David Lepofsky and Amy Hogan interview on Radio New Zealand

Four in five NZers want accessibility standards - study.   5 September 2017 - Emma Hatton RNZ.

You can listen to the full interview (25 min) interview with David and Amy here.

A poll has found 80 percent of New Zealanders support setting minimum standards for disabled access for public areas and work places.

The proposed standards would cover access to buildings, transport, information and services, including website access for people with sensory or dexterity disabilities.

Currently there are no specific standards on what organisations must do to become fully accessible.Image of Access Ramp

Access Alliance spokesperson Amy Hogan told Nine to Noon accessibility in New Zealand was "pot luck" and enforceable standards were essential to allow those with disabilities to fully take part in society.

Ms Hogan said the decision to improve access standards was a "no-brainer" and would benefit the economy by allowing disabled people into workplaces and customers to buy good and services.

A report commissioned by the Blind Foundation in February estimated a potential $300 million annual reduction in jobseeker disability costs if access barriers to public areas and workplaces were removed.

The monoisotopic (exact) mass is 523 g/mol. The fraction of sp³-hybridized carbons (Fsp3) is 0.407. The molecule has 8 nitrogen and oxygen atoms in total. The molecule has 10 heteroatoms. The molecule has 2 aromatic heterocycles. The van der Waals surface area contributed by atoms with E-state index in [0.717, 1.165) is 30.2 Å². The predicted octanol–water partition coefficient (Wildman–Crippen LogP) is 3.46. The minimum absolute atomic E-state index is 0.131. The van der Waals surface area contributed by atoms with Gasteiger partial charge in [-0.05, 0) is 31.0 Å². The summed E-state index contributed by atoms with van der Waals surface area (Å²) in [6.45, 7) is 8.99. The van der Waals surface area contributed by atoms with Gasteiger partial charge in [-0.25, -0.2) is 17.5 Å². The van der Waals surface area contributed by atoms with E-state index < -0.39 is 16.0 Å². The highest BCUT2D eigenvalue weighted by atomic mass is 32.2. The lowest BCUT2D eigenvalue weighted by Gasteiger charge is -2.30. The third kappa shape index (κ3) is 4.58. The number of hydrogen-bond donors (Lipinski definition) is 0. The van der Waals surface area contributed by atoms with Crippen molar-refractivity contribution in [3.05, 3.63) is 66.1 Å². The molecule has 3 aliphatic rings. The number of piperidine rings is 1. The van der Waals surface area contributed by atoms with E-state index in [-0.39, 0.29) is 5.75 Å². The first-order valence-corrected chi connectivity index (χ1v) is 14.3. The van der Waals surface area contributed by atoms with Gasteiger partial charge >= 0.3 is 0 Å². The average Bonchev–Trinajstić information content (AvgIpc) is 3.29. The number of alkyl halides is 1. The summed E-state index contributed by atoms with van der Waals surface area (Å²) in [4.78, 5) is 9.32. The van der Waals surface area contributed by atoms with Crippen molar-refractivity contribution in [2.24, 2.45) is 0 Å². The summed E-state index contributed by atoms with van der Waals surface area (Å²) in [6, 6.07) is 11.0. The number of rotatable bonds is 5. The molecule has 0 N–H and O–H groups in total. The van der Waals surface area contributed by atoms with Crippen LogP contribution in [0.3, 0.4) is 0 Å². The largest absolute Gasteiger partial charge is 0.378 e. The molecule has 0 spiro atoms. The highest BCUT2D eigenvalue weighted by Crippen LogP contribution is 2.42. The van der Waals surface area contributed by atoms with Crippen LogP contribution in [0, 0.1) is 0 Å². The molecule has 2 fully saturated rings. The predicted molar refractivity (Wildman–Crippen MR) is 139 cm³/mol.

The report also showed making these areas more easily accessible could significantly lift the value of the economy by an estimated $862 million.

Canadian disability activist and lawyer David Lepofsky said firms and organisations could be missing out on attracting disabled customers and potential staff if they were not thinking about access issues.

"What makes economic sense for society and for the individuals is to set out detailed standards, to let obligated organisations know what they have to do and when they have to do it by.

"Good accessibility standards should be a money maker for businesses," Mr Lepofsky said.

There are 1 billion people worldwide with some form of disability, according to the World Health Organisation.

Mr Lepofsky said by making access for disabled people commonplace, New Zealand could tap into the disability tourist market.

"Can New Zealand afford to say 'we don't want access to that market? We don't want tourists with disabilities', of course not - that's a huge market.

"Any country that decides they want access to that market, through legislation, can make sure that tourism and hospitality services are taking the necessary steps to become accessible so they can get that new business."

According to a 2013 Statistics New Zealand survey, one in four New Zealanders have a physical, sensory or learning disability.

Mr Lepofsky said access was an important issue for all, particularly as older people increasingly struggled with mobility.

A commitment to introduce the legislation has been made so far by the Labour, Green and Māori parties.

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